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The 11th Annual Hot Pepper Awards ACCEPTING ENTRIES!

Hybrid Mode 01

Member Since 12 Sep 2013
Offline Last Active Yesterday, 07:15 PM

#1506434 How many next hottet pepper in the world???

Posted by Hybrid Mode 01 on Yesterday, 07:16 PM


#1505323 Trim bad leaves off of shocked Carolina reaper baby plants

Posted by Hybrid Mode 01 on 15 November 2017 - 08:23 PM

     Plants that young can't handle complete defoliation. They don't have any energy stored in their roots to fuel a new flush of leaves. They will probably succomb to disease before they get things going again. If, by some miracle, they were able to, they would be set so far back that you'd be better off just starting more seeds instead.

#1502121 PC cooked Pumpkin

Posted by Hybrid Mode 01 on 30 October 2017 - 02:12 PM

     Looks good. Sounds good, too. I know that there are several different species of pumpkins out there (pepo, maxima, etc.) and I'm sure many of the cultivars out there today have been bred to look pretty and be sold for carving and decorating. Even the ones bred specifically for eating have probably lost a lot of their flavor and textrue in favor of production and pest/disease resistance.

     I've had good luck finding old heirloom varieties of squashes and pumpkins at Seed Savers Exchange. I had so much trouble with squash vine borer beetles at our last house that I haven't been in the market in years though.

#1501164 Cacti Thread

Posted by Hybrid Mode 01 on 25 October 2017 - 05:01 PM

Hybrid Mode,


Any instructions/recommendations for bringing in the cacti for over the winter?


     Oh crap. I totally forgot to give you guys directions on how to over winter your plants!  :clap:  Oh well, I don't think it's too late to do things right.

     The first step to inducing dormancy in cacti is to stop watering and let the soil dry out completely. Keep them growing outside, just bring them in when it's supposed to rain and put them back out when it clears up. The goal is to convince the plants that they are coming into the dry/cool season of their native habitat. Dry soil, cooling temps and (eventually) increasing shade will tell them to slow down.

     These are pretty hardy cacti. Not as cold tolerant as an Opuntia, but they can easily tolerate temps down to 32F and have been reported to shrug off snow and temps as low as 25F. (I wouldn't push it too far though.)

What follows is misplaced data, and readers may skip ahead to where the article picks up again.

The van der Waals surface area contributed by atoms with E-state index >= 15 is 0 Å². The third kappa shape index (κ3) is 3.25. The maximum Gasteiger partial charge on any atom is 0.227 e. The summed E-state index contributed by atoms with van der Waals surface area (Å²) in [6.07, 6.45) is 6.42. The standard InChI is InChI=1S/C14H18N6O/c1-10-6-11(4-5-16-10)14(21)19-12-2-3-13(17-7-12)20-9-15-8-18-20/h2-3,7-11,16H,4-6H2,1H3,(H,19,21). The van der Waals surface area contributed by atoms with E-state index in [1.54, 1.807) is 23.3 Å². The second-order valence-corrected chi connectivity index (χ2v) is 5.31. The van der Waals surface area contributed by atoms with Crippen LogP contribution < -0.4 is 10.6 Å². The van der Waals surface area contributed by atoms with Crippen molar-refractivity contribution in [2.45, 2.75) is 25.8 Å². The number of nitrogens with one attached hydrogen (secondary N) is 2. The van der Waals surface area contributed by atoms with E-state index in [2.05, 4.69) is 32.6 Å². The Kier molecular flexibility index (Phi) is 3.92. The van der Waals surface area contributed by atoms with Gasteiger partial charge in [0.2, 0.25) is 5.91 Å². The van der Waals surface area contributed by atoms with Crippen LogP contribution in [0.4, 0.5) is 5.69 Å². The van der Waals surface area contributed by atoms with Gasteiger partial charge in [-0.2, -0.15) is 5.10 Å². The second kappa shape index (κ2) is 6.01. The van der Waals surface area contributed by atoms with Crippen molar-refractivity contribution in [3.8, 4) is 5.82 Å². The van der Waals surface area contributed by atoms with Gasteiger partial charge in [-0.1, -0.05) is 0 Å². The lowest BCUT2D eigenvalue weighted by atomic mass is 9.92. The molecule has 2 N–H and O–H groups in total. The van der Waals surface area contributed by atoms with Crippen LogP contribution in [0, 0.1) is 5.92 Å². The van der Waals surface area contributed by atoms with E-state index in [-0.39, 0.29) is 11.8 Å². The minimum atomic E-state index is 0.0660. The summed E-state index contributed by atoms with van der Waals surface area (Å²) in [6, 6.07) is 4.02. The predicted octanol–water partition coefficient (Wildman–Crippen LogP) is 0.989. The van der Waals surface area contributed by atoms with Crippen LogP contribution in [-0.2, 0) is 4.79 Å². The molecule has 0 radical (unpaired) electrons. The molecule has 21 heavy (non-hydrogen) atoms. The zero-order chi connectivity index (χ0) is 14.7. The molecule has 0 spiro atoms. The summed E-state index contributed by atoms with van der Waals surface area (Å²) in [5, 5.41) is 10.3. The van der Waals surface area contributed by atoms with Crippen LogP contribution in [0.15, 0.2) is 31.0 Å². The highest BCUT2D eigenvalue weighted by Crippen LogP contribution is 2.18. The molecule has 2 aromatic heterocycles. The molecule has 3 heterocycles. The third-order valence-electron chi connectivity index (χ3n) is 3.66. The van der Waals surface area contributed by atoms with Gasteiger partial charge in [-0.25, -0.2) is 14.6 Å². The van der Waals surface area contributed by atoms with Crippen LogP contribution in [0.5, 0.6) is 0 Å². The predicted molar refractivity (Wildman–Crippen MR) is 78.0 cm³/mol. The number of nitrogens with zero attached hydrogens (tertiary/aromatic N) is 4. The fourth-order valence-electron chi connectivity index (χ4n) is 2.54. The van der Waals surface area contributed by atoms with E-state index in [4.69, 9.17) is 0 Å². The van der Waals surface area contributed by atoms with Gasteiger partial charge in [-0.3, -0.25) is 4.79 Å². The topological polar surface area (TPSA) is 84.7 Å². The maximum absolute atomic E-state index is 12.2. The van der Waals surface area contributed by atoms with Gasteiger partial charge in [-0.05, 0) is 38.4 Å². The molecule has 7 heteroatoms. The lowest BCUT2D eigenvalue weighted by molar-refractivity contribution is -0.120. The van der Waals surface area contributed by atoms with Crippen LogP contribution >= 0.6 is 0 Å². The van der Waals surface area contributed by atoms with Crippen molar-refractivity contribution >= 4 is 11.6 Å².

What I usually do is to start bringing them in just during significant rain events to start. Then as they dry out, I slowly shift into only putting them outside during sunny warm days - allowing them more and more time in the relative darkness of indoor life. If you start to notice pale, yellow-green growth at the meristems after having been indoors for a few days or a week, put them back outside for a few days of bright sunshine to green it back up and prevent further etiolation. Even if you can just get it outside for an afternoon of sunshine and warmish temps your plant will appreciate it. After a few cycles of this, your plants should get the hint and stop growing.

     If you're really strapped for time and freezing temps are fast approaching, just make sure that your plants' soil is completely dry. (Wet soil with no sunlight can promote root rot.) It's not the end of the world if your plant isn't entirely dormant when you bring it in. The result will just be thin, etiolated growth. If this is a problem, the weird growth can just be cut off later in winter. In a few weeks, the cut will dry and callus over. And in spring when you start giving your cactus sunshine and water again, it will just sprout a new stem to replace its lost meristem.

     Once your cacti are dormant they are essentially inert. Just put them wherever you have room and/or want a pretty cactus to look at and remind you of warmer times. :cool: Although, if you weren't able to achieve complete dormancy, putting them in a sunny spot can help ward off etiolation.

#1500504 Politically motivated ads....make them stop

Posted by Hybrid Mode 01 on 22 October 2017 - 07:19 PM

That's odd, I havent seen any political ads on my end. I wonder if the advertising doesn't follow your tracking cookies and pop up ads based on your browsing history. I also have my browser set to delete cookies every time I close it. So mostly amazon adds.


     I bet you're right. All I ever get are ads for Wal Mart brand gin and Steve Martin penis cream.

#1499775 HM01 2017 Seedless Glog

Posted by Hybrid Mode 01 on 19 October 2017 - 01:10 PM

Hey Shonas what happened to those little trees?


     The OP-367s grew nicely and I transplanted them to half gallon pots this spring. By late summer, they were all about 1-2' tall and healthy. I transplanted them to a wet meadow area on my family's land and surrounded them with a hardware cloth fence to keep the deer and rabbits away.

     The long term plan is to use those trees as a source of future cuttings. Once they are established (probably spring, 2019), I will cut 4-6' whips from them and plant those directly into other areas. If the cuttings are taken and planted at the right time (just before they break dormancy) they will set roots soon after planting and establish in their new home right away.